Another valid option is bicycling. You can easily average 20 MpH unless you are dragging too much gear. So if you just bring you Bugout kit, you should be able to make better time on a bike. You can also go right around roadblocks setup for cars, allowing you to use alternate roads. Police may tell you they dont advise it, but then again, are they advising you to simply sit and await fate? Police enforce the laws as required, and in times of crisis, where they are able. They are unlikely to inhibit your bicycle movement other than with a warning. As long as you have your route mapped out, you can bicycle to it if you need to. Carrying bicycles on your car would ensure you have another option available.
My preference is to use an on/offroad motorcycle. I am not talking about a big Harley, although if you intend to stick to the interstate this would probably do. This should be a very adaptable vehicle that allows you to simply cruise by on the shoulder when traffic is nearly stopped, and motor into and out of a ditch when required. The only tight spot for a motorcycle would be a bridge without shoulders or a similar tunnel those may slow you. But otherwise, using a motorcycle or two leaves you a much greater range of options in escaping disaster. If need be, you can rough it down the median or on the grassy shoulder of the road. You can take the back roads even if congested by running on the shoulder. You will require much less gasoline, and with a simple 2-gallon plastic can gain twice your normal range. If you were to tow a trailer with a couple of motorbikes, you could abandon your car roadside and take to the motorcycles if required by circumstances. 4-wheelers could also be used in lieu of motorcycles, but in both cases, pack light.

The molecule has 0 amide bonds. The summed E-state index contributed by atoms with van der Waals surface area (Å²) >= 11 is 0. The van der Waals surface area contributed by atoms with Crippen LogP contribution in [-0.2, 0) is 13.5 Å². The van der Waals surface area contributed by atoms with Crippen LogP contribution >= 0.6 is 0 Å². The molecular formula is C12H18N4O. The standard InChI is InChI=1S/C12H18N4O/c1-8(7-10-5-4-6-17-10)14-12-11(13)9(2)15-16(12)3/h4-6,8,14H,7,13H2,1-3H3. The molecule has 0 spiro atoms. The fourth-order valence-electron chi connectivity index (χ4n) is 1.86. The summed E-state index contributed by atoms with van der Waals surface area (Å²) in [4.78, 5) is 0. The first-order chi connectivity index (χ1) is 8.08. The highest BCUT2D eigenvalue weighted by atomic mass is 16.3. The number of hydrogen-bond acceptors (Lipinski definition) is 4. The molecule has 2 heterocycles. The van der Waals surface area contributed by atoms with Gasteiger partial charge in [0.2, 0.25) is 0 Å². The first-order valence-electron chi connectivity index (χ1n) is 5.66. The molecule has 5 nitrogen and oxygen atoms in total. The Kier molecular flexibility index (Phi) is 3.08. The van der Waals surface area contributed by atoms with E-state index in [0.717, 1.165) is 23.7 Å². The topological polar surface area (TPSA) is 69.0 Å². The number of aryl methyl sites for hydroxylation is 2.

If traffic is moving at 5-10 MpH, then the police will be stuck with that. You can simply motor away and not worry about them until later, if then. Crossing one simple ditch will make them unable to follow you in their cruisers, even if they were inclined to do so. Most will not be worried about you, other than you are not behaving as they expected. If necessary, you could even follow power line right-of-ways to get elsewhere. Just be sure to have a map indicating rivers and creeks you will still need a bridge or a shallow ford to cross them. But in our motorcycle or 4-wheeler example, you can use railroad bridges too, giving you many additional options.